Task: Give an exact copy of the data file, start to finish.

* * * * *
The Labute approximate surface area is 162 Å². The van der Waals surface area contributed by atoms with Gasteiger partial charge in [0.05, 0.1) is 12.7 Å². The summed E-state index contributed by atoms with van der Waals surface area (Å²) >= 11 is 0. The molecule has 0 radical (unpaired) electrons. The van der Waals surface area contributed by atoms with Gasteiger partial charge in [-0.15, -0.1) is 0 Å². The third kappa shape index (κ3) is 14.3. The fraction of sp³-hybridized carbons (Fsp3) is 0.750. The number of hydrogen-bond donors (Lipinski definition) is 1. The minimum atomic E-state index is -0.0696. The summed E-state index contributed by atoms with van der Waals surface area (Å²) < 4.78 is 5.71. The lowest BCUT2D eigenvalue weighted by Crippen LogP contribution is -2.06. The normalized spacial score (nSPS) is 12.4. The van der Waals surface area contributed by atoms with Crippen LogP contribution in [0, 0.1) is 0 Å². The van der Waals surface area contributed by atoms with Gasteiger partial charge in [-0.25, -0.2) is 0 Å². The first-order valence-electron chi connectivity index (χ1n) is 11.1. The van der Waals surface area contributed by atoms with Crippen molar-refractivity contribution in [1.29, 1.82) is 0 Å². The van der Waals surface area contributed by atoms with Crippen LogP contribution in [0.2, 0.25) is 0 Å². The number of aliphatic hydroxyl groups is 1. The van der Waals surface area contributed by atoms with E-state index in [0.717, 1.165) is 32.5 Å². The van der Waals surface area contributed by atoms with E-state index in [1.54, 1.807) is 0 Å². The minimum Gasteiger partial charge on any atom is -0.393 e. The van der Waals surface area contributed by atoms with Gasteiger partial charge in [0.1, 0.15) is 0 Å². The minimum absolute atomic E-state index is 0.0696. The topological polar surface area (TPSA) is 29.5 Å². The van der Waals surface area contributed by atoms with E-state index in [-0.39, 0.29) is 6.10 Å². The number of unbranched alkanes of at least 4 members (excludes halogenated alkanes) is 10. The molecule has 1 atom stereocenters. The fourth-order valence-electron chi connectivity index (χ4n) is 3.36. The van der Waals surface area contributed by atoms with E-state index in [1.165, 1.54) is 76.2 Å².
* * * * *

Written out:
The Labute approximate surface area is 162 Å². The van der Waals surface area contributed by atoms with Gasteiger partial charge in [0.05, 0.1) is 12.7 Å². The summed E-state index contributed by atoms with van der Waals surface area (Å²) >= 11 is 0. The molecule has 0 radical (unpaired) electrons. The van der Waals surface area contributed by atoms with Gasteiger partial charge in [-0.15, -0.1) is 0 Å². The third kappa shape index (κ3) is 14.3. The fraction of sp³-hybridized carbons (Fsp3) is 0.750. The number of hydrogen-bond donors (Lipinski definition) is 1. The minimum atomic E-state index is -0.0696. The summed E-state index contributed by atoms with van der Waals surface area (Å²) < 4.78 is 5.71. The lowest BCUT2D eigenvalue weighted by Crippen LogP contribution is -2.06. The normalized spacial score (nSPS) is 12.4. The van der Waals surface area contributed by atoms with Crippen LogP contribution in [0, 0.1) is 0 Å². The van der Waals surface area contributed by atoms with Gasteiger partial charge in [-0.25, -0.2) is 0 Å². The first-order valence-electron chi connectivity index (χ1n) is 11.1. The van der Waals surface area contributed by atoms with Crippen molar-refractivity contribution in [1.29, 1.82) is 0 Å². The van der Waals surface area contributed by atoms with Crippen LogP contribution in [0.2, 0.25) is 0 Å². The number of aliphatic hydroxyl groups is 1. The van der Waals surface area contributed by atoms with E-state index in [0.717, 1.165) is 32.5 Å². The van der Waals surface area contributed by atoms with E-state index in [1.54, 1.807) is 0 Å². The minimum Gasteiger partial charge on any atom is -0.393 e. The van der Waals surface area contributed by atoms with Gasteiger partial charge in [0.1, 0.15) is 0 Å². The minimum absolute atomic E-state index is 0.0696. The topological polar surface area (TPSA) is 29.5 Å². The van der Waals surface area contributed by atoms with E-state index in [-0.39, 0.29) is 6.10 Å². The number of unbranched alkanes of at least 4 members (excludes halogenated alkanes) is 10. The molecule has 1 atom stereocenters. The fourth-order valence-electron chi connectivity index (χ4n) is 3.36. The van der Waals surface area contributed by atoms with E-state index in [1.165, 1.54) is 76.2 Å².